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Thread: Barbados #1 In Region, Among World's Top 40.

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    Barbados #1 In Region, Among World's Top 40.


    Country listed among the best to live in; Barbados No. 1 place in region

    By Tony Best
    January 6th, 2005


    A few days before boarding a plane in Barbados to head back to New York, a Bajan had mixed emotions.
    His feelings were mixed because of the "delightful" Christmas and holiday season "at home" but upset by the seemingly never-ending stream of criticisms he heard about the quality of Barbadian life. "You can't help but be proud of this country's achievements and its well-being. But on far too many occasions when you sit down with a group of people, listen to discussions on radio or try to enjoy indigenous music, created by Barbadians, you would think the country is going to the dogs," said the man who lived most of his life outside of the country but visits at least once a year. "One wonders what's driving this complaining mood," he added.
    "It can't be the quality of life because Barbados has a very high standard of living for a developing nation, even better than some relatively rich European countries.

    On their toes

    "Perhaps the complaints can be traced to the admirable goal of keeping the Government and businesses on their collective toes. But if that were the case then I would have heard a more balanced view of life. Perhaps, it may be the psyche of our people or the hand of politics." His observations lead to an obvious question: are Bajans becoming a nation of complainers, unable to thank God for what they have and what their country has achieved? Whatever the answer, the man's assessment struck a responsive cord. For while people seemingly spent much of 2005 and the first few days of 2006 talking about everything that was wrong instead of mising the the bitter with the sweet, according to the middle-aged man, Barbados ended 2005 listed among the best countries in the world in which to live. It's going to be interesting to see how it ranks in 2006.
    Barbados' place in the top tier of 111 countries in every corner of the globe was decided by a team of experts assembled by The Economist, Britain's premier new weekly publication, which has an extensive global circulation and is widely distributed to North America. "In order to make its choices, the experts devised an "Index" and used it to rate the quality of life in each country on a scale of one to ten, with ten the best score and one the worst.
    In the worldwide index 2005, Barbados was ranked 33rd. No other Caribbean country made the top 40, a grouping reserved for those places, which were considered the best in the world. As a first step, the experts used international life-satisfaction surveys to help them determine the countries with the best quality of life. While the main factor in the equation was income, other important things considered were health, security, gender equality, civil liberties, family and community life, climate and political stability.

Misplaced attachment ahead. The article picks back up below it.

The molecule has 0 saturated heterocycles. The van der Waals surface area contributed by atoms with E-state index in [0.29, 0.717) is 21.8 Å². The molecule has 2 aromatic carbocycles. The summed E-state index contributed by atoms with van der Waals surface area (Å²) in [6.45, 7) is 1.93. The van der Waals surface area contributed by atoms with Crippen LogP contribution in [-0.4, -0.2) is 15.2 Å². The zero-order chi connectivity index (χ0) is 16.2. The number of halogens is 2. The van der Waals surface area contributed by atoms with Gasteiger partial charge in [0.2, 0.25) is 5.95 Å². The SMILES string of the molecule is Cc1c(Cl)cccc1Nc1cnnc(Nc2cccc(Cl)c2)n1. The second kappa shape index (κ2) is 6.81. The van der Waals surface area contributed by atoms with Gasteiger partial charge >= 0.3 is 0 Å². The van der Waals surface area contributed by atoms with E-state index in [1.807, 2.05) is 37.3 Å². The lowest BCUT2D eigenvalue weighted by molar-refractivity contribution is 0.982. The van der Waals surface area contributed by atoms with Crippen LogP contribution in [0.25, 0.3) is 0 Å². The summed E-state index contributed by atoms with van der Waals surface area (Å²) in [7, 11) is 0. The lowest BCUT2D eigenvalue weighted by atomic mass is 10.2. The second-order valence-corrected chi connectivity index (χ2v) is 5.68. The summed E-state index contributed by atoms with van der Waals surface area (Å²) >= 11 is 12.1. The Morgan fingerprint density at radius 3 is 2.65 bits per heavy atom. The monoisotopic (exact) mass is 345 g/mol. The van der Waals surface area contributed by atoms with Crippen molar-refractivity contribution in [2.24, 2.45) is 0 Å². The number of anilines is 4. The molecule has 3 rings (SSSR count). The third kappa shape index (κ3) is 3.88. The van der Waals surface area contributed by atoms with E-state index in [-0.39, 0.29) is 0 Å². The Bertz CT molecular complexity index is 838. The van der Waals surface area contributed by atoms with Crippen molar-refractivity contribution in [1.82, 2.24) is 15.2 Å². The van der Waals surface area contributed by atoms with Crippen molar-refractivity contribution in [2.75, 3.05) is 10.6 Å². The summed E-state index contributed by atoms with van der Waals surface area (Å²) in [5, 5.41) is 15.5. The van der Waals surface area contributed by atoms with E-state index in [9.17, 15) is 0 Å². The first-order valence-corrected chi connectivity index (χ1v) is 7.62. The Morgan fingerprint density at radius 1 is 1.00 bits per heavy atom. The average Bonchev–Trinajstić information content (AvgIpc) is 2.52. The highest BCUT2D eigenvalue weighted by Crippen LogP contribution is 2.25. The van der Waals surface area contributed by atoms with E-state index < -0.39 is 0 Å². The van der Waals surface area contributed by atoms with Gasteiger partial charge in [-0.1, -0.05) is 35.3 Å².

Global ranking


    Barbados scored a 6.70 out of a possible ten points, earning a global ranking that was just behind Britain, South Korea, Chile and Mexico but ahead of the Czech Republic, Costa Rica, Malaysia, Hungary, Israel Brazil and Argentina., all of which were in the top 40 nations. The Economist index was separate and distinct from the United Nations Human Development Index, which put Barbados in the top 30 in the world in 2005. Heading the global quality of life index was Ireland with 8.33. It was followed by Switzerland 8.07; Norway 8.05; Autralia 7.93; Iceland 7.91; Italy 7.81; Denmark 7.80; and Spain 7.73. Interestingly, the United States was 13th with a score of 7.62; Canada 14th, 7.60; Germany 26th, 7.05; and Britain 29th, 6.92. On the other hand, China, 6.08; Russia, 4.80; and Nigeria 4.80; were all in the "lower half of the league" along with South Africa, Egypt, Haiti and Zimbabwe.

    World's leader


    Ireland emerged the world's leader although it wasn't the wealthiest and it didn't enjoy the best climate. What made it so desirable was its "preservation of cozy elements of the old (way of life), such as "stable family and community life" and its acceptance of new features of modern existence. However, Britain, a much wealthier country than Ireland, suffered because it had a high level of "social and family breakdown." Barbados' score and ranking which placed it close to Britain was something of a surprise. The Economist was quick to acknowledge that surveys of life satisfaction, although grouwing in popularity, were subjective. In addition, it recognised that people in different parts of the world would scoff at attempts to measure well-being across countries. That brings us back to the Barbadian-American. If his observations were right on the money, we shouldn't be caught off guard if some Barbadians head the list of those complaining about the Index and attempting to poke holes in the results.
    Source: The Nation

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    Registered User BajanFyah83 is offline
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    Quote Originally Posted by GWADA-BAJE
    The Economist index was separate and distinct from the United Nations Human Development Index, which put Barbados in the top 30 in the world in 2005. Source: The Nation
    Which also makes BIM #1 in the region and among the elite in that index

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